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Caffeine consumption and risk of dyskinesia in CALM‐PD

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Adenosine A2A receptor antagonists reduce or prevent the development of dyskinesia in animal models of levodopa-induced dyskinesia.


We examined the association between self-reported intake of the A2A receptor antagonist caffeine and time to dyskinesia in the Comparison of the Agonist Pramipexole with Levodopa on Motor Complications of Parkinson's Disease (CALM-PD) and CALM Cohort extension studies, using a Cox proportional hazards model adjusting for age, baseline Parkinson's severity, site, and initial treatment with pramipexole or levodopa.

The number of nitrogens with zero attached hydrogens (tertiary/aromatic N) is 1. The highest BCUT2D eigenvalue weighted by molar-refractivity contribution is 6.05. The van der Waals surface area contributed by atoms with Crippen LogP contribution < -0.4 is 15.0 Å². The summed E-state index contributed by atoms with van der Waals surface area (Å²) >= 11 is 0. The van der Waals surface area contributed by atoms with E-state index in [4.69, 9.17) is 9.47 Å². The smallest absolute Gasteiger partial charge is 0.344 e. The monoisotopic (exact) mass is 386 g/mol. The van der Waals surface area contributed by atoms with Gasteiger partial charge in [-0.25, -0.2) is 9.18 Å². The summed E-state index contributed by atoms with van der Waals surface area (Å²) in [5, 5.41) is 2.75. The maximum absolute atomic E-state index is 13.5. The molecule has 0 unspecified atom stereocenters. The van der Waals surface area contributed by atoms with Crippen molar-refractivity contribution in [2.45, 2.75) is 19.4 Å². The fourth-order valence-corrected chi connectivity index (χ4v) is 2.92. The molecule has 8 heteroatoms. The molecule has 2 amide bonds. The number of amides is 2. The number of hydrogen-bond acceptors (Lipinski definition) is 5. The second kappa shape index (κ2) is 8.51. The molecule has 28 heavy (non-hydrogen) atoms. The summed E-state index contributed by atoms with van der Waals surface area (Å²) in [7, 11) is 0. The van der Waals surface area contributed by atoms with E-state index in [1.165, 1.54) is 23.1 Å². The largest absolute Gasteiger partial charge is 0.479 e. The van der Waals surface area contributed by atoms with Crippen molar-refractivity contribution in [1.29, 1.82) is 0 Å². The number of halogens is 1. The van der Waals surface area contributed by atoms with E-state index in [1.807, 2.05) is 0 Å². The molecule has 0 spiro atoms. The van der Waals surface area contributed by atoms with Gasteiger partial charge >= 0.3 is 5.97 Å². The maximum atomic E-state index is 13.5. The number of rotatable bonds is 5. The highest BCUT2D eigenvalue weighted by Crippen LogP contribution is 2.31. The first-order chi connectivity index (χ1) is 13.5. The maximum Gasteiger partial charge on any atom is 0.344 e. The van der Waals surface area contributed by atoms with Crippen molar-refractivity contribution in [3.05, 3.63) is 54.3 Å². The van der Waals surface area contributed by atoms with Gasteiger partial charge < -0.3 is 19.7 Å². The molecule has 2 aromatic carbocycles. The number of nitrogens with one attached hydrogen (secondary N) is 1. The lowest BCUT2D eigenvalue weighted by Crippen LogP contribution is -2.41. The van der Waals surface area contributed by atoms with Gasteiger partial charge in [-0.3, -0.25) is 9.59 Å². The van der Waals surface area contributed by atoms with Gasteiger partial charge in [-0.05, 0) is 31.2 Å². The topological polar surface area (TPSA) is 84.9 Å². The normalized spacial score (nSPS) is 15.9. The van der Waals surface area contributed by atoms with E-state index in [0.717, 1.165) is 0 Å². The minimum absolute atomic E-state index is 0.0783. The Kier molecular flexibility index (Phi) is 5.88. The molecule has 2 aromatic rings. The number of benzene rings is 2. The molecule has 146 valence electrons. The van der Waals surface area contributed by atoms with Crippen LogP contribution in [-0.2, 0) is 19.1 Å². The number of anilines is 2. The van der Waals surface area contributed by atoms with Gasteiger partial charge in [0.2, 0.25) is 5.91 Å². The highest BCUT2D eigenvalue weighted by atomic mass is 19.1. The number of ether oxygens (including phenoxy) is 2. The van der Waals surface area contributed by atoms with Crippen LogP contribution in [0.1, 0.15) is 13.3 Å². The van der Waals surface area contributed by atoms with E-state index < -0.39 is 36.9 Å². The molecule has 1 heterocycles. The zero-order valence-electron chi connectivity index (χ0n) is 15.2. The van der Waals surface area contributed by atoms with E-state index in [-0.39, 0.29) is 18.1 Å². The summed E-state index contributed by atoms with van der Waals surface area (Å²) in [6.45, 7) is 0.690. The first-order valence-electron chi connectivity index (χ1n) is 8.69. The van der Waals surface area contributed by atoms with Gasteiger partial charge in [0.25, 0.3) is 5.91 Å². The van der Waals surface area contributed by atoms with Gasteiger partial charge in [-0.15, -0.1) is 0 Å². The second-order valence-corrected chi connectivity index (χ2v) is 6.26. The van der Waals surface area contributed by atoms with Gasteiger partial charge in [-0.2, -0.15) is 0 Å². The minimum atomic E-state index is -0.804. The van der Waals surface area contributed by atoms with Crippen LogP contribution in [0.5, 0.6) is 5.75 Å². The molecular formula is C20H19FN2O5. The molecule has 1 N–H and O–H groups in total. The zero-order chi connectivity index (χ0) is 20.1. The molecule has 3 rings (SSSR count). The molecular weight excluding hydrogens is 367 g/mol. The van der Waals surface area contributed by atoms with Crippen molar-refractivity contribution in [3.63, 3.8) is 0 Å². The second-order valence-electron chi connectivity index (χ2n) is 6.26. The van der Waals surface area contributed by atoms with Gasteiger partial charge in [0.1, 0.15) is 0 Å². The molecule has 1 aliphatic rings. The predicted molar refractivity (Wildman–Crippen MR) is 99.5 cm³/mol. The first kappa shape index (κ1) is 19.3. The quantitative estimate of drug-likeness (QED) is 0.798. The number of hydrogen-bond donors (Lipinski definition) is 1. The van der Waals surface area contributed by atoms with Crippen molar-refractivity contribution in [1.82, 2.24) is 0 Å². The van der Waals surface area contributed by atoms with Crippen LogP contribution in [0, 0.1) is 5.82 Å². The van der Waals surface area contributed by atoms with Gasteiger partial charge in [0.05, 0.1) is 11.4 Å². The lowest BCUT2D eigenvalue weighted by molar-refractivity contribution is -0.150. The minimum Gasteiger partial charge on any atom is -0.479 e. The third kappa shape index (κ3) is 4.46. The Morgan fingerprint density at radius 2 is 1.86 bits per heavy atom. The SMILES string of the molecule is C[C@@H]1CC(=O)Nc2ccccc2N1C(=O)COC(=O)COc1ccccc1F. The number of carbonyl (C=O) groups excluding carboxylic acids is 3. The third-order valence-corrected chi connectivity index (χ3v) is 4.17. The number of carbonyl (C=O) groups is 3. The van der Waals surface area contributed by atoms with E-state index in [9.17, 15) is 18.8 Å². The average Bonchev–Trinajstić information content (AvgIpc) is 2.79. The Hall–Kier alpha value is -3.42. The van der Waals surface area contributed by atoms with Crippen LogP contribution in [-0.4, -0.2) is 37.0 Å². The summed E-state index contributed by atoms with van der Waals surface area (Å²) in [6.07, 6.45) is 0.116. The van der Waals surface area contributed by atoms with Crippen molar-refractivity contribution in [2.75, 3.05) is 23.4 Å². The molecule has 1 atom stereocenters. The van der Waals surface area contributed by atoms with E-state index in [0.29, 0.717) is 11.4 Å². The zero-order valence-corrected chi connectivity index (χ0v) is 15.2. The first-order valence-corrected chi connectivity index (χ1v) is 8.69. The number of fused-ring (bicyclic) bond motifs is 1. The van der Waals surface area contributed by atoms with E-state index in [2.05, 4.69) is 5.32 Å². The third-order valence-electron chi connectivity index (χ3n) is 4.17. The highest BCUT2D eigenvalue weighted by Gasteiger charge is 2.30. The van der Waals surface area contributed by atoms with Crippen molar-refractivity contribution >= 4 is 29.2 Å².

For subjects who consumed >12 ounces of coffee/day, the adjusted hazard ratio for the development of dyskinesia was 0.61 (95% CI, 0.37-1.01) compared with subjects who consumed <4 ounces/day. For subjects who consumed between 4 and 12 ounces/day, the adjusted hazard ratio was 0.73 (95% CI, 0.46-1.15; test for trend, P = .05).


These results support the possibility that caffeine may reduce the likelihood of developing dyskinesia.

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